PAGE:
Of all of the justifications for legalization of physician-assisted suicide, the relief of pain and suffering is one of the most agreed upon and publicly endorsed. Pain is the principal reason why patients see physicians but it is routinely undertreated. The International Association for the Study of Pain, defines the term pain as an “unpleasant sensory and emotional experience associated with actual or potential tissue damage, or described in terms of such damage”(13). An experiment was conducted which showed that pain is undertreated, but also told us that a significant proportion of physicians support allowing PAS for the reasons of unremitting pain. of Here 3299 oncologists who are members of the American Society of Clinical Oncology participated in the experiment. 22.5% of those same oncologists supported physician-assisted suicide for a terminally ill patient with prostate cancer who had unremitting pain despite optimal pain management(14). Another experiment was conducted in the Netherlands to answer the question,how many people will have their needless pain and suffering relieved? The experiment relied on two factors , firstly, the proportion of all decedents that would euthanasia or PAS and secondly the proportion that would do so for reasons of unremitting pain.
For factor 1, according to the latest data. Approximately 2.4 percent of all Dutch decedents had a distinct dying process, were competent to request euthanasia or PAS, and died from euthansai or PAS(15). Factor 2 According to these same data, in only a third of cases did pain play any role in the patient’s decision to seek euthansai or PAS. Pain was the sole or dominat reason for euthanasia. Research also shows that patients with terminal cancer are thought to be at hugh risk of committing suicide. Patients with terminal cancer are thought to be at high risk of suicide due to pain, helplessness, exhaustion (16), or because further treatment or contact with the health-care system is not provided.(17) This study was organised by the palliative-care team of the Milan National Cancer Institute, which was notified of any case of suicide, defined as a self-induced injury or drug overdose resulting in death. 17 964 patients (9200 men) aged 61 years or less (33%), 62-72 years (35%), or 73 years or more (32%) were enrolled and five cases of suicide (0.027%) were recorded. Of these, two were women (breast cancer, melanoma) and three were men (bladder, lung, and unknown primary cancer site.) Mean Age was 65 years (range 50-76) and the duration of home care by the palliative care team was a median 30 days. Two patients jumped out of a window, two shot themselves, and one took an overdose of morphine. Patients were usually seen everyday, which makes the underestimation of suicide unlikely even if this occurred by drug overdose. These findings tell us that patients with cancer are at higher risk of committing suicide.
A serious objection to physician-assisted suicide concerns sliding down the slippery slope, toward total disrespect and contempt for human life. The argument holds that it is preferable to keep physician-assisted suicide illegal so as to raise a clear voice regarding the value and importance of human life, and to force physicians to think hard when they assume the responsibility of shortening life. The argument contains several warnings, but I will focus on two. The most obvious is that weak populations who are unable to protect themselves would be so severely harmed once physician-assisted suicide would be allowed.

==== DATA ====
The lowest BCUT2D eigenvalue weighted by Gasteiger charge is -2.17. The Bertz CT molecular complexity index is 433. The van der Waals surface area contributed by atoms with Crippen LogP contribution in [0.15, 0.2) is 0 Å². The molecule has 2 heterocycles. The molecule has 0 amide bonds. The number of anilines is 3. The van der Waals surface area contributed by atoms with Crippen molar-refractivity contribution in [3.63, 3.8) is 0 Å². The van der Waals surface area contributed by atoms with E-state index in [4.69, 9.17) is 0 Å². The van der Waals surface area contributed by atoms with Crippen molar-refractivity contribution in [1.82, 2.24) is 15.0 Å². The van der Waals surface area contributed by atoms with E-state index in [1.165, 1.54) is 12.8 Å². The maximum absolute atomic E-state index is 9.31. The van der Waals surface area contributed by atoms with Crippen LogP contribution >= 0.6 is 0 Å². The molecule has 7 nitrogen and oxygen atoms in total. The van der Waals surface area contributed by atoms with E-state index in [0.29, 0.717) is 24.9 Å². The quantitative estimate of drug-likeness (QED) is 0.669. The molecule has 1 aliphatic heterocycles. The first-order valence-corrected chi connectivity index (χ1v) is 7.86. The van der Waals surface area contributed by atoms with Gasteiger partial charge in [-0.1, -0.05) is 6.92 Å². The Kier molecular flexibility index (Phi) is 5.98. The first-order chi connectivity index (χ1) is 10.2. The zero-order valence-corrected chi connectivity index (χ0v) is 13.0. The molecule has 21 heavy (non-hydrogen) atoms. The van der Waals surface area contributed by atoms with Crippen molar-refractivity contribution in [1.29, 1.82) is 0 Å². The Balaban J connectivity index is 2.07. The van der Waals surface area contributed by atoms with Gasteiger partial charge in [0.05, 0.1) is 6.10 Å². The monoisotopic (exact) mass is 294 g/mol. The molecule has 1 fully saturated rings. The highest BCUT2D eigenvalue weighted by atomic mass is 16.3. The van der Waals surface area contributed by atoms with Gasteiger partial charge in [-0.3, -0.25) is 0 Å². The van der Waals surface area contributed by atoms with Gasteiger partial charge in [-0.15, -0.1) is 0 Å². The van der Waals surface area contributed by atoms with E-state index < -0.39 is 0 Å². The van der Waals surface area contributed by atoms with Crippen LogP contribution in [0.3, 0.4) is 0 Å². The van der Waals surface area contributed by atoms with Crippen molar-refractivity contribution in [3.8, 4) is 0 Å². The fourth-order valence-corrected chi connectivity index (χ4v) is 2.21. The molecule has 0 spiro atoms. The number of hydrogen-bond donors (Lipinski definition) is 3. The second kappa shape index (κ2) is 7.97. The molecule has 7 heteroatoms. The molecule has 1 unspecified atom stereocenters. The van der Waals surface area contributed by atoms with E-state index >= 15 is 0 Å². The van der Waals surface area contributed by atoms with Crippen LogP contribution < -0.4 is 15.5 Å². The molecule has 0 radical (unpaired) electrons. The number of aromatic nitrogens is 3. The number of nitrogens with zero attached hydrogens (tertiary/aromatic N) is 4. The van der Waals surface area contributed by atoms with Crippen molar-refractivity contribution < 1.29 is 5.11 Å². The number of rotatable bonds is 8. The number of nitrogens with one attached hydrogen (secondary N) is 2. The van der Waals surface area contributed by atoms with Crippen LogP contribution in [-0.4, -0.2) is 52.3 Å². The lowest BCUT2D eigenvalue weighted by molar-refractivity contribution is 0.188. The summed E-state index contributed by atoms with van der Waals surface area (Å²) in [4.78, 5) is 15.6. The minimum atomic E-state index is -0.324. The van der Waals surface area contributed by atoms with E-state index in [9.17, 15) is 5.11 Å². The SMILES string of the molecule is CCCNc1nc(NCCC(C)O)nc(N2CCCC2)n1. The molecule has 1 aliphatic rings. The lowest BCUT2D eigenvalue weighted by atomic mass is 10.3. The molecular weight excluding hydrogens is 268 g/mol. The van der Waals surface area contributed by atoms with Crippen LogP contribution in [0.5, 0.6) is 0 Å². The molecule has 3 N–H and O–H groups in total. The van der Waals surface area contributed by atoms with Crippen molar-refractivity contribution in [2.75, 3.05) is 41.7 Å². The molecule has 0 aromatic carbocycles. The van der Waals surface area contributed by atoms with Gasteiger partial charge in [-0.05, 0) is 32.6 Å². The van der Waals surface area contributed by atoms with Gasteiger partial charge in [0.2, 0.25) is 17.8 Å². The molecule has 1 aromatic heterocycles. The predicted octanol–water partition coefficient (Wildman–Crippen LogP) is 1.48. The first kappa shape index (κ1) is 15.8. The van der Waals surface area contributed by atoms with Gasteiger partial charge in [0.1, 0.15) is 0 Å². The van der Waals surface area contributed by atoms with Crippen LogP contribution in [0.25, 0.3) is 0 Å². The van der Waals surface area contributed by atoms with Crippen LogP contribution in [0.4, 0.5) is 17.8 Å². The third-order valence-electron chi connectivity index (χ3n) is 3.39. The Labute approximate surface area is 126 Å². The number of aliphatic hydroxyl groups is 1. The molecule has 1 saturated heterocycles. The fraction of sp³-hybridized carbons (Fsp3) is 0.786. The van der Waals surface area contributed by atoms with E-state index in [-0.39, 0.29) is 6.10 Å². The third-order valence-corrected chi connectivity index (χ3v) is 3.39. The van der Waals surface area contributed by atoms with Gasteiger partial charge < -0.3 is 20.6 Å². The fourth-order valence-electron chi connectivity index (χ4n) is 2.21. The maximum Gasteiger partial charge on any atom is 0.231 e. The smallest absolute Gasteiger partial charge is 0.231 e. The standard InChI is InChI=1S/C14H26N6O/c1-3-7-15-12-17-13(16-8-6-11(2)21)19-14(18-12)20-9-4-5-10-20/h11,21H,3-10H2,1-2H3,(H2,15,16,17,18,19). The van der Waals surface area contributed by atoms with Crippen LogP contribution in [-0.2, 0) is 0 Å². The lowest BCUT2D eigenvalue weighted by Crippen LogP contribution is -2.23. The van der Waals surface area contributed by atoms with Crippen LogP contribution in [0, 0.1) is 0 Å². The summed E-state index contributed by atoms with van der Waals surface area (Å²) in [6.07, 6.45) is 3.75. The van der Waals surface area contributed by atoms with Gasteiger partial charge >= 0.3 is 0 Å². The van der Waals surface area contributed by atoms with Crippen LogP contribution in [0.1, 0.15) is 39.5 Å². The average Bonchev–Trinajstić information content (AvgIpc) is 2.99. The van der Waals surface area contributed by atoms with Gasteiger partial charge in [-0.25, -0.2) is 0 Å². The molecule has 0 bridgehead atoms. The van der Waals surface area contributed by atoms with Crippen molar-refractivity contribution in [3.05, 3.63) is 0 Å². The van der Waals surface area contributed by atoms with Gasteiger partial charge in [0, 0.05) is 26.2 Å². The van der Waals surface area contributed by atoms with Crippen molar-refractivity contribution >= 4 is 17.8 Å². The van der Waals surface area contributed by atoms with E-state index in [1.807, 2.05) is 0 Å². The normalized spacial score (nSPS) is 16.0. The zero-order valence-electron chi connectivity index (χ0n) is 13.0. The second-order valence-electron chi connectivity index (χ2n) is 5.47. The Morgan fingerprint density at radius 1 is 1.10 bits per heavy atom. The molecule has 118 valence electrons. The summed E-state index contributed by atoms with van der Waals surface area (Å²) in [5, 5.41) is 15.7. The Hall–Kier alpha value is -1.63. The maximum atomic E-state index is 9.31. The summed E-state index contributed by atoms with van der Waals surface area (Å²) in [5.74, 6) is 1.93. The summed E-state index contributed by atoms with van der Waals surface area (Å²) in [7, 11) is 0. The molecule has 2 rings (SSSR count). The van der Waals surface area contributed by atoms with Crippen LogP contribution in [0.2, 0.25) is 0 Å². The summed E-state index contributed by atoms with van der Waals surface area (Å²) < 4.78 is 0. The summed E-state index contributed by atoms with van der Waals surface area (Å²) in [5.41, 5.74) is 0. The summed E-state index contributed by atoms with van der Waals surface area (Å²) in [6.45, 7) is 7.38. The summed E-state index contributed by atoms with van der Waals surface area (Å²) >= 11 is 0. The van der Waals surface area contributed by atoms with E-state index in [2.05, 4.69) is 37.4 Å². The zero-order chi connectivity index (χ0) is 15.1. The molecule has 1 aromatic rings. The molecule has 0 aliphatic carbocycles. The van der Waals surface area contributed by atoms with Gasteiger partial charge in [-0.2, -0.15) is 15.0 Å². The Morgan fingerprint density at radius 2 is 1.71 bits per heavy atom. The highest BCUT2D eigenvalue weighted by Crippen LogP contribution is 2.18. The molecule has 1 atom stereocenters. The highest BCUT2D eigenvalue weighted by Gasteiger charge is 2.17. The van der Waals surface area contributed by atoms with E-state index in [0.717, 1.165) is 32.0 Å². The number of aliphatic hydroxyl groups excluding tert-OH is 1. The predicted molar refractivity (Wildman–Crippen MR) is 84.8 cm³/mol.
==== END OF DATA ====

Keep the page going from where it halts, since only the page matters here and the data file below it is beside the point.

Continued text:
The second is that patients may be coerced to use PAS for a variety of reasons which we will touch on. The essential slippery slope argument moves in the following way: take step A, and we shall be led to take steps B and C. Step A takes us onto the slope; steps B and C take us down it. In this form, a slippery slope argument is consequentialist in character: the consequences of taking step A are that we shall take steps B and C. However this matter is one of probability,, so that we need to believe it likely that we shall take steps B and C. If this probability is low, then fear of steps B and C may recede, if however, this probability is high, then the fear of steps B and C may well prevent us from granting the permissibility of step A, even if on other grounds it has passed moral muster. There are two points to notice about this essential form of a slippery slope argument. First, the argument is about the likelihood of disastrous slope consequences to passing: it is not an argument involving causal necessity. The claim is not that we shall be compelled by causal necessity to descend the slope, the claim is rather that if we take step A, then it becomes empirically very likely that we shall take steps B and C. Second, if a slippery slope is not a casual argument, neither is it a quasi-logical one. That is, the thought is not that one is inexorably led down the slope, say, of taking life as a result of line-drawing or boundary disputes, however real those disputes may at times be. What we require in the case of a slippery slope is some account, so to speak, of the mechanism that leads us down the slope and so that renders high the probability that we shall indeed go down it. For it is obvious that some uses of slippery slope are believed by no one.
Coercion of the patient is probably going to come from close relatives and family members either because of economic burdens or caregiving responsibilities. The bad news is that there is no hard evidence that will allow us to quantify the number of patients who die that may have been coerced to undergo PAS. There are however anecdotal accounts of such coercive pressures such as the Delury case. In this case a husband was found guilty of coercing his wife, who suffered from severe multiple sclerosis, to willingly end her life. Diaries that the husband had written contained evidence that his intention was to rid himself of the responsibity to care for his wife, there is also information that suggests financial pressures can lead to coercion. The SUPPORT study found that in 24 % of cases. Families of terminally ill patients lost most or all of their savings because of medical costs.